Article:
Photo taken on June 13, 2013 shows the screen at the Beijing Aerospace Control Center showing the Shenzhou X manned spacecraft conducting an automated docking with the orbiting Tiangong I space module and the view outside the propelling module of the Shenzhou X manned spacecraft (L, down).
China's Tiangong I space lab is expected to re-enter the atmosphere between 8:11 and 9:33 a.m. over the South Atlantic Ocean, the China Manned Space Agency said in a latest statement published on its website early Monday morning.
The statement said that by 5 a.m. this morning, Tiangong I was travelling in an orbit with an average altitude of 138.8 kilometers above the ground. It said the agency predicts the re-entry will take place around 8:49 a.m., adding the process can move up to 8:11 am or postpone to 9:33 a.m.
The center of the re-entry zone is predicted at 19.4 degrees west longitude and 10.2 degrees south latitude, said the agency.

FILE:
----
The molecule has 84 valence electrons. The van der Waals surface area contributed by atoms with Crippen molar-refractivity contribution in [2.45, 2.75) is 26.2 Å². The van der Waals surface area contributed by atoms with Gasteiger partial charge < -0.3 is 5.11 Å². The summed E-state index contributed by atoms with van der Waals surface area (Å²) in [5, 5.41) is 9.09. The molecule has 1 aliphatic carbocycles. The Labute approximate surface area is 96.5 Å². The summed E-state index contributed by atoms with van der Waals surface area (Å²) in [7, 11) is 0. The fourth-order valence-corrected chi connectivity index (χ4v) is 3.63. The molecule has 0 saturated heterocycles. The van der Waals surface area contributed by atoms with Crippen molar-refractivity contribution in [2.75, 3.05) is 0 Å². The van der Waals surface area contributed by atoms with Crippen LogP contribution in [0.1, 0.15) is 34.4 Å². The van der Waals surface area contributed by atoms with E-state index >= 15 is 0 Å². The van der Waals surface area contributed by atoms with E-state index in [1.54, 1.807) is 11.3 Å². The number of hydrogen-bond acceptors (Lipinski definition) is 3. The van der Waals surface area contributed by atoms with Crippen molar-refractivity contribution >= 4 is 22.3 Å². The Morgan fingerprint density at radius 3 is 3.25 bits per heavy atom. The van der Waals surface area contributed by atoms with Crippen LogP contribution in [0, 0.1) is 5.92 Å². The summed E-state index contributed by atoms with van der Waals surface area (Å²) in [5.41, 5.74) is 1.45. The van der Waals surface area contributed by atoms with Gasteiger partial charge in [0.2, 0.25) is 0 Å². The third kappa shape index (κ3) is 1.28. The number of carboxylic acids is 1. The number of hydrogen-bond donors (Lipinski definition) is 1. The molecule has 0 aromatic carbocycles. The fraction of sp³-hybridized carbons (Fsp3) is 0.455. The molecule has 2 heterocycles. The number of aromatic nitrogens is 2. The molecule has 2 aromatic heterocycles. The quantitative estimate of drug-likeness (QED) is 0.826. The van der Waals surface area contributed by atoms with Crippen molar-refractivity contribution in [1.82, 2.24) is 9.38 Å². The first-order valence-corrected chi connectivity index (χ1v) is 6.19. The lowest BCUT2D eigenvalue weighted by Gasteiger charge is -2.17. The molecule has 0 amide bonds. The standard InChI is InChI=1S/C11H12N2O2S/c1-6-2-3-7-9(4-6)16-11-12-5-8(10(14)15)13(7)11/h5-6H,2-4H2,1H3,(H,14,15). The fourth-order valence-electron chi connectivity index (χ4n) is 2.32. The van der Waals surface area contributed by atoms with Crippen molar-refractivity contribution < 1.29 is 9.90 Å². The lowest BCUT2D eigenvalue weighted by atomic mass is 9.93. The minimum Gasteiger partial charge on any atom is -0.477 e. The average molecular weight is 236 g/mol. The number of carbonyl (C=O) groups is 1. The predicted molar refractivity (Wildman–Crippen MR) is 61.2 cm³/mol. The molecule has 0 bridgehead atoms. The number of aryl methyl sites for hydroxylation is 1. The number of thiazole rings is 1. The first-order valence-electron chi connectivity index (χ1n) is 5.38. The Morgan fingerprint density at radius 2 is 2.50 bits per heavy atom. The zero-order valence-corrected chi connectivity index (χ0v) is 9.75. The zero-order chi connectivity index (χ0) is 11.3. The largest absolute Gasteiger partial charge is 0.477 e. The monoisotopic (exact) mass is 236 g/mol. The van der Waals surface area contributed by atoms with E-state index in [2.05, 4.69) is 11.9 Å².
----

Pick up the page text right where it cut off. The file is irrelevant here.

These figures put the location somewhere in the South Atlantic Ocean to the east of Brazil's coastal city of Recife.
The 8.5-metric-ton space lab, with a size similar to that of a school bus, was launched atop a Long March 2F carrier rocket at Jiuquan Satellite Launch Center in northwestern China in September 2011. With a designated life span of two years, the spacecraft was in service for four and a half years before its retirement was announced by the Chinese space authorities in March 2016.
During its operation, the space lab conducted six automatic and astronaut-controlled dockings with the nation's Shenzhou VIII, Shenzhou IX and Shenzhou X spacecraft.